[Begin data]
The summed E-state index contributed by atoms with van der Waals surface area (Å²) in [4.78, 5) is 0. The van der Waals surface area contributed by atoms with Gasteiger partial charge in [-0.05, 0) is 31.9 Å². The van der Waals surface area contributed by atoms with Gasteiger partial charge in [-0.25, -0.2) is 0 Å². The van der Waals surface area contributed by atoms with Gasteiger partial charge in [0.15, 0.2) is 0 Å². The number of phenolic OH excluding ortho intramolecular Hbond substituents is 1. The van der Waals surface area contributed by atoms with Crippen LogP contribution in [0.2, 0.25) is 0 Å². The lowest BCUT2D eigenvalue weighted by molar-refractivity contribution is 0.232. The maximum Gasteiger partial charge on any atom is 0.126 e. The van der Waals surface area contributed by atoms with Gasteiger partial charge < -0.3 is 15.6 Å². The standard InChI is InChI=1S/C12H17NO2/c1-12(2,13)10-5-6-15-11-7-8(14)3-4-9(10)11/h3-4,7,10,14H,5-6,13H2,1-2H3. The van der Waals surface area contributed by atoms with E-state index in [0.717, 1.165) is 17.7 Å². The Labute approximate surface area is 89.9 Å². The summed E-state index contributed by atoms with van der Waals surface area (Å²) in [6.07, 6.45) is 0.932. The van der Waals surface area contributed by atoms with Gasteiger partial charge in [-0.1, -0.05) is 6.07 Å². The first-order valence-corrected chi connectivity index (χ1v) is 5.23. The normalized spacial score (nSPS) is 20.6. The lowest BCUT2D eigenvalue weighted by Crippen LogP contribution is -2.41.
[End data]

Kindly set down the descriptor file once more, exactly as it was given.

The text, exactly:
The summed E-state index contributed by atoms with van der Waals surface area (Å²) in [4.78, 5) is 0. The van der Waals surface area contributed by atoms with Gasteiger partial charge in [-0.05, 0) is 31.9 Å². The van der Waals surface area contributed by atoms with Gasteiger partial charge in [-0.25, -0.2) is 0 Å². The van der Waals surface area contributed by atoms with Gasteiger partial charge in [0.15, 0.2) is 0 Å². The number of phenolic OH excluding ortho intramolecular Hbond substituents is 1. The van der Waals surface area contributed by atoms with Crippen LogP contribution in [0.2, 0.25) is 0 Å². The lowest BCUT2D eigenvalue weighted by molar-refractivity contribution is 0.232. The maximum Gasteiger partial charge on any atom is 0.126 e. The van der Waals surface area contributed by atoms with Gasteiger partial charge < -0.3 is 15.6 Å². The standard InChI is InChI=1S/C12H17NO2/c1-12(2,13)10-5-6-15-11-7-8(14)3-4-9(10)11/h3-4,7,10,14H,5-6,13H2,1-2H3. The van der Waals surface area contributed by atoms with E-state index in [0.717, 1.165) is 17.7 Å². The Labute approximate surface area is 89.9 Å². The summed E-state index contributed by atoms with van der Waals surface area (Å²) in [6.07, 6.45) is 0.932. The van der Waals surface area contributed by atoms with Gasteiger partial charge in [-0.1, -0.05) is 6.07 Å². The first-order valence-corrected chi connectivity index (χ1v) is 5.23. The normalized spacial score (nSPS) is 20.6. The lowest BCUT2D eigenvalue weighted by Crippen LogP contribution is -2.41.